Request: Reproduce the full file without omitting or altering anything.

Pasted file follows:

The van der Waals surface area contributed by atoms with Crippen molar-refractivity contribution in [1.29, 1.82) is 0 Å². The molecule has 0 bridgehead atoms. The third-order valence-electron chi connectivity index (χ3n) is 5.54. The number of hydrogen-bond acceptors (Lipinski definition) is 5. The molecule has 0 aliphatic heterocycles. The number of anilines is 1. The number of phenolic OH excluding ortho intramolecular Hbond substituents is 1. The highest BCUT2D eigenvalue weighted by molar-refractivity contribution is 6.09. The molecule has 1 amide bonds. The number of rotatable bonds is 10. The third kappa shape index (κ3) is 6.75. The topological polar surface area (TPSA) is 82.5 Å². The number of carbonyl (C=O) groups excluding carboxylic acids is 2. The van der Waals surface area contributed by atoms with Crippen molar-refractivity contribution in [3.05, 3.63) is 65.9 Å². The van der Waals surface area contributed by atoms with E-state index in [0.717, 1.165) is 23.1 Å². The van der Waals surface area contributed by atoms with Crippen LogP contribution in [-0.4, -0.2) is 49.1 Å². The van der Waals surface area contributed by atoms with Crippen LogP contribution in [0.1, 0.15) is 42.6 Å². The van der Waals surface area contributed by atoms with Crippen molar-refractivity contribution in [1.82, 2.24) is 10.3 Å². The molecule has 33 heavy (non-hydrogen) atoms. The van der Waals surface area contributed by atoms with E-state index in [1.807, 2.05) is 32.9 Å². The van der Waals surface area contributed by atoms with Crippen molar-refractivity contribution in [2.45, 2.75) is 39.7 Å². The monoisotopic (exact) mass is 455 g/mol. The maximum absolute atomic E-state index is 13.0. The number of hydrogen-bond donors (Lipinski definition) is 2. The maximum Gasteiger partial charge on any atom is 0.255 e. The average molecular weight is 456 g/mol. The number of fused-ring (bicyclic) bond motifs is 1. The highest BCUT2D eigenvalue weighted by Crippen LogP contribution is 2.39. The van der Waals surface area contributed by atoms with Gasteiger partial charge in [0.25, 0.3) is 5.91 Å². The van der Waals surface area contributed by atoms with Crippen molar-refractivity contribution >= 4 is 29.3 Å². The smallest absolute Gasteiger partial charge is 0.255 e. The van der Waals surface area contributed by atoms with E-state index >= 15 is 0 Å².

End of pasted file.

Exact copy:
The van der Waals surface area contributed by atoms with Crippen molar-refractivity contribution in [1.29, 1.82) is 0 Å². The molecule has 0 bridgehead atoms. The third-order valence-electron chi connectivity index (χ3n) is 5.54. The number of hydrogen-bond acceptors (Lipinski definition) is 5. The molecule has 0 aliphatic heterocycles. The number of anilines is 1. The number of phenolic OH excluding ortho intramolecular Hbond substituents is 1. The highest BCUT2D eigenvalue weighted by molar-refractivity contribution is 6.09. The molecule has 1 amide bonds. The number of rotatable bonds is 10. The third kappa shape index (κ3) is 6.75. The topological polar surface area (TPSA) is 82.5 Å². The number of carbonyl (C=O) groups excluding carboxylic acids is 2. The van der Waals surface area contributed by atoms with Crippen molar-refractivity contribution in [3.05, 3.63) is 65.9 Å². The van der Waals surface area contributed by atoms with E-state index in [0.717, 1.165) is 23.1 Å². The van der Waals surface area contributed by atoms with Crippen LogP contribution in [-0.4, -0.2) is 49.1 Å². The van der Waals surface area contributed by atoms with Crippen LogP contribution in [0.1, 0.15) is 42.6 Å². The van der Waals surface area contributed by atoms with Crippen molar-refractivity contribution in [1.82, 2.24) is 10.3 Å². The molecule has 33 heavy (non-hydrogen) atoms. The van der Waals surface area contributed by atoms with E-state index in [1.807, 2.05) is 32.9 Å². The van der Waals surface area contributed by atoms with Crippen molar-refractivity contribution in [2.45, 2.75) is 39.7 Å². The monoisotopic (exact) mass is 455 g/mol. The maximum absolute atomic E-state index is 13.0. The number of hydrogen-bond donors (Lipinski definition) is 2. The maximum Gasteiger partial charge on any atom is 0.255 e. The average molecular weight is 456 g/mol. The number of fused-ring (bicyclic) bond motifs is 1. The highest BCUT2D eigenvalue weighted by Crippen LogP contribution is 2.39. The van der Waals surface area contributed by atoms with Gasteiger partial charge in [0.25, 0.3) is 5.91 Å². The van der Waals surface area contributed by atoms with Crippen molar-refractivity contribution >= 4 is 29.3 Å². The smallest absolute Gasteiger partial charge is 0.255 e. The van der Waals surface area contributed by atoms with E-state index >= 15 is 0 Å².